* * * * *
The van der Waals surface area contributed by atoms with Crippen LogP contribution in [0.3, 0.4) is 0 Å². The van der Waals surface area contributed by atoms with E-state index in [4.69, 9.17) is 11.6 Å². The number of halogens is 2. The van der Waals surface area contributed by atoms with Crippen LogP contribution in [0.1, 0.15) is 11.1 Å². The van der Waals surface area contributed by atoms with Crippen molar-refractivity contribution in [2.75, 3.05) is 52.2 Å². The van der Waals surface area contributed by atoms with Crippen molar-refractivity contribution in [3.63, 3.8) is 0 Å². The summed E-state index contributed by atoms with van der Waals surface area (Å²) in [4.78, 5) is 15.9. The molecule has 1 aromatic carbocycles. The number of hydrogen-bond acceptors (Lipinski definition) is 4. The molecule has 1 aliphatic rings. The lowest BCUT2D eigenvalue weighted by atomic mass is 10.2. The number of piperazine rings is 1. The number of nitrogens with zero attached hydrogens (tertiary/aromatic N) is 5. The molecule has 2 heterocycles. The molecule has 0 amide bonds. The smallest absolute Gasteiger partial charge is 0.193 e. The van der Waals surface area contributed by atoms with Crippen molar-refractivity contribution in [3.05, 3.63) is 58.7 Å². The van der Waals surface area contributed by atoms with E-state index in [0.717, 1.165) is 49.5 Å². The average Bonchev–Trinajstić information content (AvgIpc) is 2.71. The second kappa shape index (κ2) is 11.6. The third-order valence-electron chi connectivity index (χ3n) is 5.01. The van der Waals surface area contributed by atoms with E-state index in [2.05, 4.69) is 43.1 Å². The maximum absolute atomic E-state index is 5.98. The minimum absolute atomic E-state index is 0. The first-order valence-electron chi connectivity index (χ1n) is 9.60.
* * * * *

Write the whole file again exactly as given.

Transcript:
The van der Waals surface area contributed by atoms with Crippen LogP contribution in [0.3, 0.4) is 0 Å². The van der Waals surface area contributed by atoms with E-state index in [4.69, 9.17) is 11.6 Å². The number of halogens is 2. The van der Waals surface area contributed by atoms with Crippen LogP contribution in [0.1, 0.15) is 11.1 Å². The van der Waals surface area contributed by atoms with Crippen molar-refractivity contribution in [2.75, 3.05) is 52.2 Å². The van der Waals surface area contributed by atoms with Crippen molar-refractivity contribution in [3.63, 3.8) is 0 Å². The summed E-state index contributed by atoms with van der Waals surface area (Å²) in [4.78, 5) is 15.9. The molecule has 1 aromatic carbocycles. The number of hydrogen-bond acceptors (Lipinski definition) is 4. The molecule has 1 aliphatic rings. The lowest BCUT2D eigenvalue weighted by atomic mass is 10.2. The number of piperazine rings is 1. The number of nitrogens with zero attached hydrogens (tertiary/aromatic N) is 5. The molecule has 2 heterocycles. The molecule has 0 amide bonds. The smallest absolute Gasteiger partial charge is 0.193 e. The van der Waals surface area contributed by atoms with Crippen molar-refractivity contribution in [3.05, 3.63) is 58.7 Å². The van der Waals surface area contributed by atoms with E-state index in [0.717, 1.165) is 49.5 Å². The average Bonchev–Trinajstić information content (AvgIpc) is 2.71. The second kappa shape index (κ2) is 11.6. The third-order valence-electron chi connectivity index (χ3n) is 5.01. The van der Waals surface area contributed by atoms with E-state index in [2.05, 4.69) is 43.1 Å². The maximum absolute atomic E-state index is 5.98. The minimum absolute atomic E-state index is 0. The first-order valence-electron chi connectivity index (χ1n) is 9.60.